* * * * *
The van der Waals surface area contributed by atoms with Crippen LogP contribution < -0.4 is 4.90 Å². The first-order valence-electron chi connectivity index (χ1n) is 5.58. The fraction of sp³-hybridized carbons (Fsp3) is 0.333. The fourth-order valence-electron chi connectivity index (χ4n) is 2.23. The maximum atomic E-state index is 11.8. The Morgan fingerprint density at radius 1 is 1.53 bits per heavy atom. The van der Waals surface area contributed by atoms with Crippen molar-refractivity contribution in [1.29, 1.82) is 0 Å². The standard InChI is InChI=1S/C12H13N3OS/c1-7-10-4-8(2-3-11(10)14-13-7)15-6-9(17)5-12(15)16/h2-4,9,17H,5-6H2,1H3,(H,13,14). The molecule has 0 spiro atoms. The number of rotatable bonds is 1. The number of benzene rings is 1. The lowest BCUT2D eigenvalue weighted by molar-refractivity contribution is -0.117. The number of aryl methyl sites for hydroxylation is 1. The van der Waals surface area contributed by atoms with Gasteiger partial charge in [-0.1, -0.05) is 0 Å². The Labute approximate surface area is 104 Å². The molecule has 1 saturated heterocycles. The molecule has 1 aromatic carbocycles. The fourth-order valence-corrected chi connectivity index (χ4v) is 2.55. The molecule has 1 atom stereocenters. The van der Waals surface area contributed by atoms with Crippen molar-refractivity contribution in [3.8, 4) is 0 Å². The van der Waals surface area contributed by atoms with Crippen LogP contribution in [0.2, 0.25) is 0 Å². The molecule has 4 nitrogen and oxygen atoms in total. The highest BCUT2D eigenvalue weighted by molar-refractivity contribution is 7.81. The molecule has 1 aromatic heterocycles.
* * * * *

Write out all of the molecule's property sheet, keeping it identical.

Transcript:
The van der Waals surface area contributed by atoms with Crippen LogP contribution < -0.4 is 4.90 Å². The first-order valence-electron chi connectivity index (χ1n) is 5.58. The fraction of sp³-hybridized carbons (Fsp3) is 0.333. The fourth-order valence-electron chi connectivity index (χ4n) is 2.23. The maximum atomic E-state index is 11.8. The Morgan fingerprint density at radius 1 is 1.53 bits per heavy atom. The van der Waals surface area contributed by atoms with Crippen molar-refractivity contribution in [1.29, 1.82) is 0 Å². The standard InChI is InChI=1S/C12H13N3OS/c1-7-10-4-8(2-3-11(10)14-13-7)15-6-9(17)5-12(15)16/h2-4,9,17H,5-6H2,1H3,(H,13,14). The molecule has 0 spiro atoms. The number of rotatable bonds is 1. The number of benzene rings is 1. The lowest BCUT2D eigenvalue weighted by molar-refractivity contribution is -0.117. The number of aryl methyl sites for hydroxylation is 1. The van der Waals surface area contributed by atoms with Gasteiger partial charge in [-0.1, -0.05) is 0 Å². The Labute approximate surface area is 104 Å². The molecule has 1 saturated heterocycles. The molecule has 1 aromatic carbocycles. The fourth-order valence-corrected chi connectivity index (χ4v) is 2.55. The molecule has 1 atom stereocenters. The van der Waals surface area contributed by atoms with Crippen molar-refractivity contribution in [3.8, 4) is 0 Å². The van der Waals surface area contributed by atoms with Crippen LogP contribution in [0.2, 0.25) is 0 Å². The molecule has 4 nitrogen and oxygen atoms in total. The highest BCUT2D eigenvalue weighted by molar-refractivity contribution is 7.81. The molecule has 1 aromatic heterocycles.